The prolific output yet sustained eminence of Chandos
production is witnessed yet again by another immaculately prepared and
executed disc. This is the most recent in Chandos's 'Movies' series
which stretches back to the first of the Arnold and Alwyn anthologies.
The series now stands proud on the shelves with a common livery - even
the aforementioned Arnold and Alwyn volumes have been repackaged to
match. Documentation is outstanding with notes by Michael Kennedy, generosity
of duration is self-evident, design is clear and eye-catching.
The Scott music is mostly familiar from the Sinfonia
Antartica but there are quite a few unfamiliar moments. Ship's
Departure (tr.5) is marked by a Sally Army 'tin tabernacle' recessional;
very much Moody and Sankey. This is followed by the shimmer chill of
the Ice floes with some chortling cor anglais work and music
of which Bernard Herrmann would have been proud. Recording quality is
outstandingly satisfying as in the famous Penguin Dance - part
fun and part presentiment of cataclysm. If the BBCPO and Chandos can
keep this up for their new Bax symphony cycle then we have something
both troubling and joyous to come. In tr.14 the linkage with the bleak
lines of the Sixth Symphony and the Sinfonia del Mare of Gösta
Nystroem is clear enough. With harkings back at 1.28 to the Saturnine
terror of the bells - there are surely memories here of Holst's Planets.
In this most extensive ever recording of the Scott
music we are indebted to Stephen Hogger for his remarkable research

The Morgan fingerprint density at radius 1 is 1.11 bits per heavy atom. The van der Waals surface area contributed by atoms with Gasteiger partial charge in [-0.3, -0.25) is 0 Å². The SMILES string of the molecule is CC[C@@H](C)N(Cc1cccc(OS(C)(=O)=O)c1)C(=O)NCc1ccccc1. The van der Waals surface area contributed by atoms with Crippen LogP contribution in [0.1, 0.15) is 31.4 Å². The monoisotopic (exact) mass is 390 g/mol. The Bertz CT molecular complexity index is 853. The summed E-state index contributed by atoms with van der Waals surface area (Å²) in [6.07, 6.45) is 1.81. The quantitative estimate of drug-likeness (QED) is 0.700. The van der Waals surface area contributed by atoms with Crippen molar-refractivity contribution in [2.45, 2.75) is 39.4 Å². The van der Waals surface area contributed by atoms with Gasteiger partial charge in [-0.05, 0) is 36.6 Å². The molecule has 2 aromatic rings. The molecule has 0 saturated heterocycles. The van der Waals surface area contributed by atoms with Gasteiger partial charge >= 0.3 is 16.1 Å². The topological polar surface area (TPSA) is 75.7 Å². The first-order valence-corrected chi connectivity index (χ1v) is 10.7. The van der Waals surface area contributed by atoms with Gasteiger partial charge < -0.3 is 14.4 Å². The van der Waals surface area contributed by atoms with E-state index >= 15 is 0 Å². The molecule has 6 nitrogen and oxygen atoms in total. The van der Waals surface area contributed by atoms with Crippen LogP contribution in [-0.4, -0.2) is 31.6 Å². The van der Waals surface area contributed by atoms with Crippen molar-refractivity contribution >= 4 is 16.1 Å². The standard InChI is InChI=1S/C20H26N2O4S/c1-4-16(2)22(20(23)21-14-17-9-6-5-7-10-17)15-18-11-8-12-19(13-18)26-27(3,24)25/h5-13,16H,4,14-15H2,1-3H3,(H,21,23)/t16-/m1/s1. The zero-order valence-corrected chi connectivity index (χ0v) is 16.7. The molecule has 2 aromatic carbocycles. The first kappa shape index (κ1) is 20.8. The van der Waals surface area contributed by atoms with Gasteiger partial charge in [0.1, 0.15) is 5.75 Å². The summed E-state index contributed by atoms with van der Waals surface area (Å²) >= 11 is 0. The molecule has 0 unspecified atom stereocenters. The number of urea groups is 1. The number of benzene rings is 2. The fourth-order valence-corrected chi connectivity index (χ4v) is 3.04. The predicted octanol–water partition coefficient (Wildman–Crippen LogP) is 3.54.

and arrangement work. As a result of this ten of the eighteen Scott
tracks are world premiere recordings.
The movements in the Scott of the Antarctic suite
are: Main Titles, Prologue, Doom, Sculpture
Scene, Ship's Departure, Ice Floes, Penguin Dance,
Aurora, Pony March, Blizzard, Distant Glacier,
Climbing the Glacier, Scott on the Glacier, Snow Plain,
The Return, Descending the Glacier, The Deaths of Evans
and Oates, End Titles.
The movements in the Coastal Command suite are:
Prelude, The Hebrides, U-Boat Alert, Taking-Off
at Night, The Hudsons take-off from Iceland, Dawn Patrol
(Quiet Determination), Battle of the Beauforts, Finale.
These are colourfully despatched by Gamba. The music is familiar both
from the Silver Screen and the Marco Polo recordings. No such familiarity
in the case of Mr Hogger's 13 minute single movement revival of RVW's
music for The People's Land - a celebration of the work of the
National Trust and through its love affair with landscape a natural
for Vaughan Williams' pastoral vein. However there are also aggressive
flashes as at 1.47. Rather a pity that this score is in a single compacted
rhapsodic movement (although the notes assure us that it is complete
in this form) rather than separately tracked. It would have been good
to be able to tie in the music with the scenes portrayed: Dover, Lake
District, West Wycombe, Bodiam Castle, cliffs and pastures, lakes and
sea visions. The film was made in 1942 with commentary by Freddie Grisewood.
The music is full of folk references and one of the most glowing of
these relates to his music for Sir John in Love at 4.48.
Roll on volumes 2, 3, 4 ....
see also Editor's
Choice on Film Music on the Web
CHANDOS'S MOVIES SERIES WITH THE BBC PHIL
The Film Music of:-
Alwyn vol. 2 CHAN 9959
Arnold vol. 2 CHAN 9851
Rawsthorne CHAN 9749
Rodney Bennett CHAN 9867
Bliss CHAN 9896